Blog Post

Hospitals are building gender affirmation health programs. Here's how to decide which services to offer.

February 5, 2019

    Editor's note: This blog, which originally ran on The Growth Channel, was updated on May 14, 2019.

    The American Society of Plastic Surgeons reported performing 155% more gender affirming surgeries in 2017 than in 2016. It's no surprise, then, that we've been getting many questions about how to build a program that meets the needs of transgender patients in the community. To find out, we interviewed providers across the country.

    Study shows rise in sex-reassignment surgeries in the US

    In our research, we identified two keys to success that top programs all offer:

    • Administrative referral navigation and care pathway support; and
    • A sensitive, welcoming care environment.

    Surprisingly, all of these top providers were also able to offer strong gender affirmation health programs without making additional investments in technology or space. The critical difference between these programs, however, is whether they primarily focus on just surgical services, or comprehensive services.

    Here, we've laid out some key considerations of both models to help you decide which option works best for your organization.

    Surgery-focused model

    Overview: A surgery-focused program offers only transition-related surgeries, often in an à la carte style menu of services. They may partner with community resources for behavioral health care, case management, and peer-support groups. These programs typically offer in-house insurance navigation to ensure patients are prepared for surgery from a pre-authorization standpoint.

    Staffing: Surgery-focused programs can hire full- or part-time surgeons dedicated to performing transition-related surgeries. These programs often include urologists, gynecologists, and plastic surgeons, while behavioral health providers and endocrinologists more commonly partner with the program to provide pre-surgical care. Additionally, one of these physicians is typically assigned as a medical director, who is usually a surgeon who performs transition-related surgeries.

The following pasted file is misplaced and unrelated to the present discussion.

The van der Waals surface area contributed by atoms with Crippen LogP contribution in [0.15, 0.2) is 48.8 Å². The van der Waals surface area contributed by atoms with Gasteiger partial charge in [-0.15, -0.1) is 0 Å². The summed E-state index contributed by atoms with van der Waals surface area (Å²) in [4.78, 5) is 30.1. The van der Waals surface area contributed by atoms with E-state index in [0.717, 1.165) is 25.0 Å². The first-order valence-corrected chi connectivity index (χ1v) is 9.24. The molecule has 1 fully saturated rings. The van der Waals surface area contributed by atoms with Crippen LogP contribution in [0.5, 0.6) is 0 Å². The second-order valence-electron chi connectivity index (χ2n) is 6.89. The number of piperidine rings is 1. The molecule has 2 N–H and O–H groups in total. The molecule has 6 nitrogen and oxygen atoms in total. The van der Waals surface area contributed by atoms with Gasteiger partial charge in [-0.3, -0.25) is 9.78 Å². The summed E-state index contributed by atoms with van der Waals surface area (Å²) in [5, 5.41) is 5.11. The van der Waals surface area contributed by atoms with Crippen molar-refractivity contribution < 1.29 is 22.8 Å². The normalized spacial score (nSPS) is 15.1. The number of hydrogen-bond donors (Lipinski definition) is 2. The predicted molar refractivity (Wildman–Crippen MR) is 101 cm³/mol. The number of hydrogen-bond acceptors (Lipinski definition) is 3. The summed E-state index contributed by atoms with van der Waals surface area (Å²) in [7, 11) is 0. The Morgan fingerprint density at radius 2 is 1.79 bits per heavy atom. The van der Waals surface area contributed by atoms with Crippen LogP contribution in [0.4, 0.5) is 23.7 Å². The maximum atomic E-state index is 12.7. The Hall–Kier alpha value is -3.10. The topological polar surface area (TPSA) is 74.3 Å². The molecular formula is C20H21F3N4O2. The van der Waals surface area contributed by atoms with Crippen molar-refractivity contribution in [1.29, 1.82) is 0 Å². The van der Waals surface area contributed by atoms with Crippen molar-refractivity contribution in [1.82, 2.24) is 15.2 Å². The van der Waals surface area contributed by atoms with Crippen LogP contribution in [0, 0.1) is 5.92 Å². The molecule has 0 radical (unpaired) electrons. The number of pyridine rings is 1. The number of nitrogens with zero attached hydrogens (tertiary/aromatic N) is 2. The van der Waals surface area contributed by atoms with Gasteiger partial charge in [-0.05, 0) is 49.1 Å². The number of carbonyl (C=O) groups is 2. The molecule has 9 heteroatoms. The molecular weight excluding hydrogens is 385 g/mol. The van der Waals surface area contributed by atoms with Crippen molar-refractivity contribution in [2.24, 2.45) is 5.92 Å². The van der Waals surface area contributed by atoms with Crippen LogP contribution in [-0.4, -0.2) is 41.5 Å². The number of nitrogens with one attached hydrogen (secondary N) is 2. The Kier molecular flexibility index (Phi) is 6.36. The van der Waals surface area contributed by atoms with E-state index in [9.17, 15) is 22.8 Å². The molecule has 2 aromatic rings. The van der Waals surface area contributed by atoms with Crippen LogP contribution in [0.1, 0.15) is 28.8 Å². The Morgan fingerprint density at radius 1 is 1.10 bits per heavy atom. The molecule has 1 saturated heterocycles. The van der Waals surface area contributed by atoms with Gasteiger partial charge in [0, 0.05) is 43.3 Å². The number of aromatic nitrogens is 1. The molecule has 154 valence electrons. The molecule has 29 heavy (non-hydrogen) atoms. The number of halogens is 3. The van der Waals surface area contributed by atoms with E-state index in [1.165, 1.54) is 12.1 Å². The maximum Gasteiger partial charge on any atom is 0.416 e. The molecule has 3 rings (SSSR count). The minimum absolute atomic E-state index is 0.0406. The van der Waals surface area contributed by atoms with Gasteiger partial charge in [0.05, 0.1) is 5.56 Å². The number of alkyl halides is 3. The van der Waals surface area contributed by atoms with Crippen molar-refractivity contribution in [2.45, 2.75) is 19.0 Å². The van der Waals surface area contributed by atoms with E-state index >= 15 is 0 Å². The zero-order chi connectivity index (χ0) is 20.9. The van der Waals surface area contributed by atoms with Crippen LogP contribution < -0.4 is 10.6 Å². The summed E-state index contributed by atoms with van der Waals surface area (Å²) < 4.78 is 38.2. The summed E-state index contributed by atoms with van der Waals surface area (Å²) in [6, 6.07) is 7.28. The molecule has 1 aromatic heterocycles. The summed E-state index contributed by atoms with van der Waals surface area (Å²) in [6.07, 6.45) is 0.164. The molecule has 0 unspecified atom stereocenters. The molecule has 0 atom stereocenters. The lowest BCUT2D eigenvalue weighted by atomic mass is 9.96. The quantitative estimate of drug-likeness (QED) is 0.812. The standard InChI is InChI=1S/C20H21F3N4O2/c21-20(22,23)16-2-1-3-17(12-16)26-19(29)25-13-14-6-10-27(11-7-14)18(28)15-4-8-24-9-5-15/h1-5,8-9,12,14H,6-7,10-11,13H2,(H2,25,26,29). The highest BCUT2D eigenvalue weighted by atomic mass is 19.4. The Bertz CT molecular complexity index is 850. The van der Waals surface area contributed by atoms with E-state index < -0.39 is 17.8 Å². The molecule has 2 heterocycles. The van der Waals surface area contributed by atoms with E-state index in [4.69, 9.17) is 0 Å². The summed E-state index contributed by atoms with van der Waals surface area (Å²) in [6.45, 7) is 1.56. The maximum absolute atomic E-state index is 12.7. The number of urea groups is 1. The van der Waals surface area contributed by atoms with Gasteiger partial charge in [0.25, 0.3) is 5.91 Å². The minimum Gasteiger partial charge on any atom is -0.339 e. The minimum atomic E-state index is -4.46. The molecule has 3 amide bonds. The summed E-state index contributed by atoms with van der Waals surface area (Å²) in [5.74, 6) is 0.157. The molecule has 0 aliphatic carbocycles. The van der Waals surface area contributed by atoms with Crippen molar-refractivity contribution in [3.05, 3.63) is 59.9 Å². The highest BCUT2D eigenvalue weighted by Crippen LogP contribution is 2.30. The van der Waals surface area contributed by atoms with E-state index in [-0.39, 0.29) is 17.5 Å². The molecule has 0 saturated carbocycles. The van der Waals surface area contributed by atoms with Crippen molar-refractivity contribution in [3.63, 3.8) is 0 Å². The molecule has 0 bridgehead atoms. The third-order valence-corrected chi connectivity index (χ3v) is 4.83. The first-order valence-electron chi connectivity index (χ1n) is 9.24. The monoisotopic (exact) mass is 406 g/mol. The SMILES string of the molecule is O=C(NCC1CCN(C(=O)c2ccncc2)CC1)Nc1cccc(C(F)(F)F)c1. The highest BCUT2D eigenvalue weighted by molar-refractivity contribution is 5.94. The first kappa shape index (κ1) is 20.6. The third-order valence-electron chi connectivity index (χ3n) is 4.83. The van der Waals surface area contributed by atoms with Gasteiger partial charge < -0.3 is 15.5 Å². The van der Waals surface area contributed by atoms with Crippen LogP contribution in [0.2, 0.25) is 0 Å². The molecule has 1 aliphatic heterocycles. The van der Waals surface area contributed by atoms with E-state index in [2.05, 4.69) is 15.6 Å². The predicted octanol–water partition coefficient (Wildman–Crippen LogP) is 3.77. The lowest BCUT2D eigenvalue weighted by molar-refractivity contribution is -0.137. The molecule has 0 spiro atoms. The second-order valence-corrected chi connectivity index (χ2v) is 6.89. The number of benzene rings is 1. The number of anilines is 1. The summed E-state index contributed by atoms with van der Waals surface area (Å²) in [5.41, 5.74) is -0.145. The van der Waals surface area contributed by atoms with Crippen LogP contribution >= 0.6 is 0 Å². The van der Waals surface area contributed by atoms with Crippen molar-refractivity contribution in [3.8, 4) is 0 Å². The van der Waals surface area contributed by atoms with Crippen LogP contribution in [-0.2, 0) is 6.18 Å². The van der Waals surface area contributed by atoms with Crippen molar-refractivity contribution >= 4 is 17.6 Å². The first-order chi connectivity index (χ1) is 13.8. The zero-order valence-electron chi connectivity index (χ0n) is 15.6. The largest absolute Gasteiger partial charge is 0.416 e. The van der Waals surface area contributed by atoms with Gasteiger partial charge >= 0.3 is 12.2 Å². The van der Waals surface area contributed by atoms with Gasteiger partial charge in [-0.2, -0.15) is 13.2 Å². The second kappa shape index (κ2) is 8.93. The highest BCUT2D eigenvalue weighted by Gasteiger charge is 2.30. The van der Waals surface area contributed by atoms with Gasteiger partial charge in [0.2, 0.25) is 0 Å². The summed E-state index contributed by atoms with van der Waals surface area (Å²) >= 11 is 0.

Is this model right for you? Consider this model if your organization is a community hospital or is not affiliated with a system or AMC. While this model is primarily hospital-centric, a variation of this model is the destination approach, which is commonly utilized by private physician practices. Part of the success of this model depends on surgeons' reputations, and the ability of the program to build word-of-mouth referrals—in other words, you need to make the program a destination for those seeking transition-related surgeries.

    Comprehensive care-focused model

    Overview: The comprehensive approach provides all care that transgender patients may require, regardless of whether the service is transition-related. This is a full-spectrum of care approach that offers medical and surgical specialty services such as endocrinology, cardiovascular, orthopedics, infectious disease, etc. These programs may also offer peer-support groups, insurance navigation, and full-time program coordinators or social workers to serve as general patient navigators to help onboard and guide patients through the entire care pathway.

    Staffing: These programs are typically staffed with full- or part-time specialists such as urologists, gynecologists, plastic surgeons, primary care providers, and other non-transition related specialists. This model may also use a dyad leadership model, with a medical director and an administrative program director. Leadership in this model may be more administrative-focused in nature, compared with a surgery-focused model.

    Is this model right for you? Consider this option if your organization is an AMC or part of a system, and already offers a full spectrum of comprehensive care services. Send out an organization-wide email gauging interest, and rely on administrative support to schedule appointments along with regular caseloads to integrate the program. Create a clear entry point with a separate phone number and email address to route interested consumers directly to a program administrator.

    Learning how to decide

    Start by examining the services your organization already offers and determining what components might be missing. For example, many organizations have surgeons who are already performing transition-related surgeries or providing clinical services like hormone therapy. Then evaluate interest in participation in the program from medical staff in particular, and from leadership to ensure executive support. These initial considerations will help inform your decision about which program model might work best for your organization.

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